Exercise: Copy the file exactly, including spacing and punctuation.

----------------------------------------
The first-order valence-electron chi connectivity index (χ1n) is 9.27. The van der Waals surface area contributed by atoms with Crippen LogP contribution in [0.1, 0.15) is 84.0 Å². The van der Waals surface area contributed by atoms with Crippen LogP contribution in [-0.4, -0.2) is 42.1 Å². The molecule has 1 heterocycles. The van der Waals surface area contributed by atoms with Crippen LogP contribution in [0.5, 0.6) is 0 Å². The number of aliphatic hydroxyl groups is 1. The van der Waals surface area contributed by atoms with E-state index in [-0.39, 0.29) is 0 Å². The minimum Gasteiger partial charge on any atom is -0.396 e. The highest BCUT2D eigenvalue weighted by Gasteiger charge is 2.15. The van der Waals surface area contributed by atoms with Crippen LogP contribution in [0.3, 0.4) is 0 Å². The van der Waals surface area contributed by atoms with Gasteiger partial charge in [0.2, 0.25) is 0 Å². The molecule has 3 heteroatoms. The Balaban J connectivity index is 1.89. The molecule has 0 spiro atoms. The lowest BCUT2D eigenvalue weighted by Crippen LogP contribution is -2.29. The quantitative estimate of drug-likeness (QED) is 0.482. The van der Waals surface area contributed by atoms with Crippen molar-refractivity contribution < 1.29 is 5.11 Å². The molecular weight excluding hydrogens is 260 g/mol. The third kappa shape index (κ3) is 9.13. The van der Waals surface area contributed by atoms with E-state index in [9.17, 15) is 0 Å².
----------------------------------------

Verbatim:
The first-order valence-electron chi connectivity index (χ1n) is 9.27. The van der Waals surface area contributed by atoms with Crippen LogP contribution in [0.1, 0.15) is 84.0 Å². The van der Waals surface area contributed by atoms with Crippen LogP contribution in [-0.4, -0.2) is 42.1 Å². The molecule has 1 heterocycles. The van der Waals surface area contributed by atoms with Crippen LogP contribution in [0.5, 0.6) is 0 Å². The number of aliphatic hydroxyl groups is 1. The van der Waals surface area contributed by atoms with E-state index in [-0.39, 0.29) is 0 Å². The minimum Gasteiger partial charge on any atom is -0.396 e. The highest BCUT2D eigenvalue weighted by Gasteiger charge is 2.15. The van der Waals surface area contributed by atoms with Crippen LogP contribution in [0.3, 0.4) is 0 Å². The van der Waals surface area contributed by atoms with Gasteiger partial charge in [0.2, 0.25) is 0 Å². The molecule has 3 heteroatoms. The Balaban J connectivity index is 1.89. The molecule has 0 spiro atoms. The lowest BCUT2D eigenvalue weighted by Crippen LogP contribution is -2.29. The quantitative estimate of drug-likeness (QED) is 0.482. The van der Waals surface area contributed by atoms with Crippen molar-refractivity contribution < 1.29 is 5.11 Å². The molecular weight excluding hydrogens is 260 g/mol. The third kappa shape index (κ3) is 9.13. The van der Waals surface area contributed by atoms with E-state index in [9.17, 15) is 0 Å².